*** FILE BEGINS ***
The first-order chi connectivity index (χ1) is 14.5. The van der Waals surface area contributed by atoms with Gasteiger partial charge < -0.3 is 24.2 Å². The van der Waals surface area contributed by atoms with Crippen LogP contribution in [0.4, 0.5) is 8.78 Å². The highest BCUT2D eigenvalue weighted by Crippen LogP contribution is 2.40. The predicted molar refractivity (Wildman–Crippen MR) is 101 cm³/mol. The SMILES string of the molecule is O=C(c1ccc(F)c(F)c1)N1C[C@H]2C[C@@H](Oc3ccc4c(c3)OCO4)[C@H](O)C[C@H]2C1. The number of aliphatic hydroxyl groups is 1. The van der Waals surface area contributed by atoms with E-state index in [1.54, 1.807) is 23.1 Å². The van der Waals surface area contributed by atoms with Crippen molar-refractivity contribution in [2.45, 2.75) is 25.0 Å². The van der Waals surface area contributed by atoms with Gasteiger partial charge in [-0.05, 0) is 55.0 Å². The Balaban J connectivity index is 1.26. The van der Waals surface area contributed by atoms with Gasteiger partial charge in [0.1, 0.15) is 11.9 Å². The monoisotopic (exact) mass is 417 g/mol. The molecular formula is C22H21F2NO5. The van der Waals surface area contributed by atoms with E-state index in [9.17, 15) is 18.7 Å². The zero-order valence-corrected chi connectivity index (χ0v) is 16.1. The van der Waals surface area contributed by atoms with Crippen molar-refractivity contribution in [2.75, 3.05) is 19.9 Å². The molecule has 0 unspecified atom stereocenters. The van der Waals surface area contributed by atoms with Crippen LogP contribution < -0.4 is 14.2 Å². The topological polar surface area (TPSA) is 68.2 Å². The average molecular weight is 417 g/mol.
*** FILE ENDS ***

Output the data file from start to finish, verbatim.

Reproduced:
The first-order chi connectivity index (χ1) is 14.5. The van der Waals surface area contributed by atoms with Gasteiger partial charge < -0.3 is 24.2 Å². The van der Waals surface area contributed by atoms with Crippen LogP contribution in [0.4, 0.5) is 8.78 Å². The highest BCUT2D eigenvalue weighted by Crippen LogP contribution is 2.40. The predicted molar refractivity (Wildman–Crippen MR) is 101 cm³/mol. The SMILES string of the molecule is O=C(c1ccc(F)c(F)c1)N1C[C@H]2C[C@@H](Oc3ccc4c(c3)OCO4)[C@H](O)C[C@H]2C1. The number of aliphatic hydroxyl groups is 1. The van der Waals surface area contributed by atoms with E-state index in [1.54, 1.807) is 23.1 Å². The van der Waals surface area contributed by atoms with Crippen molar-refractivity contribution in [2.45, 2.75) is 25.0 Å². The van der Waals surface area contributed by atoms with Gasteiger partial charge in [-0.05, 0) is 55.0 Å². The Balaban J connectivity index is 1.26. The van der Waals surface area contributed by atoms with Gasteiger partial charge in [0.1, 0.15) is 11.9 Å². The monoisotopic (exact) mass is 417 g/mol. The molecular formula is C22H21F2NO5. The van der Waals surface area contributed by atoms with E-state index in [9.17, 15) is 18.7 Å². The zero-order valence-corrected chi connectivity index (χ0v) is 16.1. The van der Waals surface area contributed by atoms with Crippen molar-refractivity contribution in [2.75, 3.05) is 19.9 Å². The molecule has 0 unspecified atom stereocenters. The van der Waals surface area contributed by atoms with Crippen LogP contribution < -0.4 is 14.2 Å². The topological polar surface area (TPSA) is 68.2 Å². The average molecular weight is 417 g/mol.